State v. Frank(Missouri): February 10, 1891
For a chronological, annotated timeline of all the 19th century cases that mention "buggery," "crime against nature," or "sodomy" see:
The following legal case is one of the 19th century cases those that mention "buggery," "crime against nature," or "sodomy".
Published Decision of the Missouri Supreme Court
STATE v. FRANK
THE STATE V. FRANK, Appellant.
1. Criminal Law: ATTEMPT TO COMMIT SODOMY. An attempt to commit sodomy was an offense at common law, and is a crime in itself and punishable as such under Revised Statutes, 1879, section 1645. declaring that every person who shall attempt to commit an offense prohibited by law, and who shall do any act toward its commission but shall fail in its perpetration or be prevented or intercepted in its execution shall, on conviction, be punished as therein provided.
2. ---: INDICTMENT FOR SODOMY: CONVICTION OF ATTEMPT: PRACTICE. A defendant may, under Revised Statutes, 1879, section 1655, be acquitted of the offense charged in the indictment and convicted of any offense, the commission of which is necessarily included in that charged against him. He may be convicted of an attempt to commit sodomy under an indictment charging him with sodomy.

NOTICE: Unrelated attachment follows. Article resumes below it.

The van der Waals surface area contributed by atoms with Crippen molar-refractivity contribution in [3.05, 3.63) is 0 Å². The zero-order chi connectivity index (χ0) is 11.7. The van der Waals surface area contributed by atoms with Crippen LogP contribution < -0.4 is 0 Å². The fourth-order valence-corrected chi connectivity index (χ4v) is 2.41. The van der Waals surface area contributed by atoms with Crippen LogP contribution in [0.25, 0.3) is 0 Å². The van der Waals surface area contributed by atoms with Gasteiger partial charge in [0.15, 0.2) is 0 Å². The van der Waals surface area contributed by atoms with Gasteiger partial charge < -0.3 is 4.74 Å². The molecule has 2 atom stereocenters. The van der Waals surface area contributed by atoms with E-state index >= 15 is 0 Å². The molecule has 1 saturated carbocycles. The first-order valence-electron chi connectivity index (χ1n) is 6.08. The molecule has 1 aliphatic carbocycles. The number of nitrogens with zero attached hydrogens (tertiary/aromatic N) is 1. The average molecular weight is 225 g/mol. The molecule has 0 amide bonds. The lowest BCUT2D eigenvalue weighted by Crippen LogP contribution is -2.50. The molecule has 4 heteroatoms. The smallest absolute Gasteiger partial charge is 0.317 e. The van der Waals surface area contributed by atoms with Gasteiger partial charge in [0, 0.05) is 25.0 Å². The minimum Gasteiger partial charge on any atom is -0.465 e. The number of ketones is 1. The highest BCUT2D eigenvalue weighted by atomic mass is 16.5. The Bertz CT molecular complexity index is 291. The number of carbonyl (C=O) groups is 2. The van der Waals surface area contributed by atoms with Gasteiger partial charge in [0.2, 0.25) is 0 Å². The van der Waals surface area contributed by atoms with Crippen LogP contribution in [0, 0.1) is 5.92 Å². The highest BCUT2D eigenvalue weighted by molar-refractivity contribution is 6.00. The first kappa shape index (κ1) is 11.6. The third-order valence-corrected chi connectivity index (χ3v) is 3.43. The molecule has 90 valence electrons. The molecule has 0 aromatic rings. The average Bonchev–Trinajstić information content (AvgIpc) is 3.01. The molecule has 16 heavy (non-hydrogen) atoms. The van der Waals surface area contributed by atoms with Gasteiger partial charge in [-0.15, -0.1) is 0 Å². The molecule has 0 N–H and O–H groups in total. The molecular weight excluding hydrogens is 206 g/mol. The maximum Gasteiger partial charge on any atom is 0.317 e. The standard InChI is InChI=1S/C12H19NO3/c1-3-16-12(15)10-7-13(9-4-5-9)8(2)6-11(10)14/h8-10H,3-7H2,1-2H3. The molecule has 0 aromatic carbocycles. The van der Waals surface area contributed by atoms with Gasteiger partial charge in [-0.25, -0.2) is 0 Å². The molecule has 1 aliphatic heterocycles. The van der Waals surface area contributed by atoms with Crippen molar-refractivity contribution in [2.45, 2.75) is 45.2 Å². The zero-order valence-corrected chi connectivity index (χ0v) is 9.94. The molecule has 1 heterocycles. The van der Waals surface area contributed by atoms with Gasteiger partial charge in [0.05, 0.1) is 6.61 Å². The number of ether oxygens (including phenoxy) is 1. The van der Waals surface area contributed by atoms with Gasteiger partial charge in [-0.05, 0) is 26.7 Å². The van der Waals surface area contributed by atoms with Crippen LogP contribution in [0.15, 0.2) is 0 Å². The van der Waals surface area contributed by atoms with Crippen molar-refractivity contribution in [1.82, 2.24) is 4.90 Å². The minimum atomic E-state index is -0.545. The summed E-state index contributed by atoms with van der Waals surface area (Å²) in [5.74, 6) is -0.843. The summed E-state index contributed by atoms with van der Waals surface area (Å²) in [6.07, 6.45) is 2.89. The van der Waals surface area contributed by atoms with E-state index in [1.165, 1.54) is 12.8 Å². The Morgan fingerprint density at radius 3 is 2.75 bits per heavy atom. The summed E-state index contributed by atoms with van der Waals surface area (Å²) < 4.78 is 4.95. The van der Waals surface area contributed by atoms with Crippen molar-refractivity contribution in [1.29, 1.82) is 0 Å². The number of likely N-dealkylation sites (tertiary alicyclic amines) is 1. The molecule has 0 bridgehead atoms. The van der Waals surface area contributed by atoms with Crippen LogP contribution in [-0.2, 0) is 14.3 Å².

3. ---: ATTEMPT TO COMMIT SODOMY: INSTRUCTION, An instruction which follows the language of the statute in declaring what acts shall constitute an attempt to commit a crime is sufficient. (R. S. 1879. sec, 1645.)
Appeal from Andrew Circuit Court.-HON. C. A. ANTHONY, Judge.
Booher & Williams for appellant.
The court erred in giving instruction, numbered 1, on behalf of the state. The crime charged against the defendant does not consist of different degrees, and for that reason the provisions of sections 1654 and 1655, Revised Statutes of 11379, do not apply. R. S. 1879, sec. 3796; State v. Gabriel, 88 Mo. 631-643; State v.
[End of page 120] . Burk, 89 Mo. 635; State v. Johnson, 91 Mo. 439-444 j State v. Lowe, 93 Mo. 547-574. For the reason above stated, the court erred in refusing to give instructions, numbered 1 and 2, on behalf of the defendant, and we called the attention of the court upon this point to the authorities cited above.